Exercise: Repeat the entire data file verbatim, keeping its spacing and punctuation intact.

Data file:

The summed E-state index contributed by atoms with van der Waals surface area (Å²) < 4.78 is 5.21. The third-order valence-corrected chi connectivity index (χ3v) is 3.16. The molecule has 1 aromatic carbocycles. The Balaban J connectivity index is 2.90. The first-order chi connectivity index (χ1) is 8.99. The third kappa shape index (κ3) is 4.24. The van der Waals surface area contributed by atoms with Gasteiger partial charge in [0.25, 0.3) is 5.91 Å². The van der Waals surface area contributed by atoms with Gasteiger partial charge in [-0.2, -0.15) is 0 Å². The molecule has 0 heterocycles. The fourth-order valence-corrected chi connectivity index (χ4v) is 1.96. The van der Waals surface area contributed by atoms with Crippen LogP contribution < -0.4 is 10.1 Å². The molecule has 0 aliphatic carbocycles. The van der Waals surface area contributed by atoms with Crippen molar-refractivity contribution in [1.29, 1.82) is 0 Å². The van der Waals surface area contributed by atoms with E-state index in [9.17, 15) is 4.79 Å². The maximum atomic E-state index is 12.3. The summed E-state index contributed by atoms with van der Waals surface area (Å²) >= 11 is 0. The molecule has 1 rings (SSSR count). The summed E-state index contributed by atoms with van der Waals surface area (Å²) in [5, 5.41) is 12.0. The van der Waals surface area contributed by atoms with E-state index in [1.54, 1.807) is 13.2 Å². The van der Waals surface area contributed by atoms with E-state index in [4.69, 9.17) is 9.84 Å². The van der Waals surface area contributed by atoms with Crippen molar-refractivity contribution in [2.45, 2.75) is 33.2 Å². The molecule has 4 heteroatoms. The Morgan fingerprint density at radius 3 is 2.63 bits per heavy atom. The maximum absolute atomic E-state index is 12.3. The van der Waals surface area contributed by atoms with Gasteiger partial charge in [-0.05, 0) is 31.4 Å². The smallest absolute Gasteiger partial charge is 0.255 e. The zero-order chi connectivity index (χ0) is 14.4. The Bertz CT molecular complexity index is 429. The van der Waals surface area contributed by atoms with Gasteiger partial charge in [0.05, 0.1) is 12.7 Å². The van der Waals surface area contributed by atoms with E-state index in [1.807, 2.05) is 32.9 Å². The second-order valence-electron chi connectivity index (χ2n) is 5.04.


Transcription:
The summed E-state index contributed by atoms with van der Waals surface area (Å²) < 4.78 is 5.21. The third-order valence-corrected chi connectivity index (χ3v) is 3.16. The molecule has 1 aromatic carbocycles. The Balaban J connectivity index is 2.90. The first-order chi connectivity index (χ1) is 8.99. The third kappa shape index (κ3) is 4.24. The van der Waals surface area contributed by atoms with Gasteiger partial charge in [0.25, 0.3) is 5.91 Å². The van der Waals surface area contributed by atoms with Gasteiger partial charge in [-0.2, -0.15) is 0 Å². The molecule has 0 heterocycles. The fourth-order valence-corrected chi connectivity index (χ4v) is 1.96. The van der Waals surface area contributed by atoms with Crippen LogP contribution < -0.4 is 10.1 Å². The molecule has 0 aliphatic carbocycles. The van der Waals surface area contributed by atoms with Crippen molar-refractivity contribution in [1.29, 1.82) is 0 Å². The van der Waals surface area contributed by atoms with E-state index in [9.17, 15) is 4.79 Å². The maximum atomic E-state index is 12.3. The summed E-state index contributed by atoms with van der Waals surface area (Å²) >= 11 is 0. The molecule has 1 rings (SSSR count). The summed E-state index contributed by atoms with van der Waals surface area (Å²) in [5, 5.41) is 12.0. The van der Waals surface area contributed by atoms with E-state index in [1.54, 1.807) is 13.2 Å². The van der Waals surface area contributed by atoms with E-state index in [4.69, 9.17) is 9.84 Å². The van der Waals surface area contributed by atoms with Crippen molar-refractivity contribution in [2.45, 2.75) is 33.2 Å². The molecule has 4 heteroatoms. The Morgan fingerprint density at radius 3 is 2.63 bits per heavy atom. The maximum absolute atomic E-state index is 12.3. The van der Waals surface area contributed by atoms with Gasteiger partial charge in [-0.05, 0) is 31.4 Å². The smallest absolute Gasteiger partial charge is 0.255 e. The zero-order chi connectivity index (χ0) is 14.4. The Bertz CT molecular complexity index is 429. The van der Waals surface area contributed by atoms with Gasteiger partial charge in [0.05, 0.1) is 12.7 Å². The van der Waals surface area contributed by atoms with E-state index in [1.807, 2.05) is 32.9 Å². The second-order valence-electron chi connectivity index (χ2n) is 5.04.